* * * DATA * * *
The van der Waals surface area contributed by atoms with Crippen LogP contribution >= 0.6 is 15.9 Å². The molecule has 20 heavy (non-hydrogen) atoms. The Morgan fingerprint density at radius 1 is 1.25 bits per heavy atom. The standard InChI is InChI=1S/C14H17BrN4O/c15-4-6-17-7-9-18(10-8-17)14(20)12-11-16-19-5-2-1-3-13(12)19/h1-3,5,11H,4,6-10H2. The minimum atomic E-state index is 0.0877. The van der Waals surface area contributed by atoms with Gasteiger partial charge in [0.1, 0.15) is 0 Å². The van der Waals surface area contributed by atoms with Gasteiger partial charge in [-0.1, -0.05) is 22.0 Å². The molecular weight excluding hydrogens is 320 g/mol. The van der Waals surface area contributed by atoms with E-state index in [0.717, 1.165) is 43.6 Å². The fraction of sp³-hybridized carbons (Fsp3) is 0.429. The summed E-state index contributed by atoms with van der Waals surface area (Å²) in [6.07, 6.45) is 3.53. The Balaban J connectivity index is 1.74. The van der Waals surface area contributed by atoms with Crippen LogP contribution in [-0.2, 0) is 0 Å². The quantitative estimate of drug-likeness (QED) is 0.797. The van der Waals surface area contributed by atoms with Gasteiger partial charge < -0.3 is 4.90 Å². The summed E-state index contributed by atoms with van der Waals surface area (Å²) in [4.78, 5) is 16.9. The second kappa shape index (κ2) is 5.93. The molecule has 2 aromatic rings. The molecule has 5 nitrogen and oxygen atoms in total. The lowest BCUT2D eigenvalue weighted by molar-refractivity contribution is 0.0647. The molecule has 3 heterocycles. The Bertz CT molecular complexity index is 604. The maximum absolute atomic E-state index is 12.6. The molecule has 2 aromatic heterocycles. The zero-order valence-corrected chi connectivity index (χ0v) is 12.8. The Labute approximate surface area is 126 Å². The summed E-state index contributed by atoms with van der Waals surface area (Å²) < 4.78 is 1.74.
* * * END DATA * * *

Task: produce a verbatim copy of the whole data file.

The van der Waals surface area contributed by atoms with Crippen LogP contribution >= 0.6 is 15.9 Å². The molecule has 20 heavy (non-hydrogen) atoms. The Morgan fingerprint density at radius 1 is 1.25 bits per heavy atom. The standard InChI is InChI=1S/C14H17BrN4O/c15-4-6-17-7-9-18(10-8-17)14(20)12-11-16-19-5-2-1-3-13(12)19/h1-3,5,11H,4,6-10H2. The minimum atomic E-state index is 0.0877. The van der Waals surface area contributed by atoms with Gasteiger partial charge in [0.1, 0.15) is 0 Å². The van der Waals surface area contributed by atoms with Gasteiger partial charge in [-0.1, -0.05) is 22.0 Å². The molecular weight excluding hydrogens is 320 g/mol. The van der Waals surface area contributed by atoms with E-state index in [0.717, 1.165) is 43.6 Å². The fraction of sp³-hybridized carbons (Fsp3) is 0.429. The summed E-state index contributed by atoms with van der Waals surface area (Å²) in [6.07, 6.45) is 3.53. The Balaban J connectivity index is 1.74. The van der Waals surface area contributed by atoms with Crippen LogP contribution in [-0.2, 0) is 0 Å². The quantitative estimate of drug-likeness (QED) is 0.797. The van der Waals surface area contributed by atoms with Gasteiger partial charge < -0.3 is 4.90 Å². The summed E-state index contributed by atoms with van der Waals surface area (Å²) in [4.78, 5) is 16.9. The second kappa shape index (κ2) is 5.93. The molecule has 2 aromatic rings. The molecule has 5 nitrogen and oxygen atoms in total. The lowest BCUT2D eigenvalue weighted by molar-refractivity contribution is 0.0647. The molecule has 3 heterocycles. The Bertz CT molecular complexity index is 604. The maximum absolute atomic E-state index is 12.6. The molecule has 2 aromatic heterocycles. The zero-order valence-corrected chi connectivity index (χ0v) is 12.8. The Labute approximate surface area is 126 Å². The summed E-state index contributed by atoms with van der Waals surface area (Å²) < 4.78 is 1.74.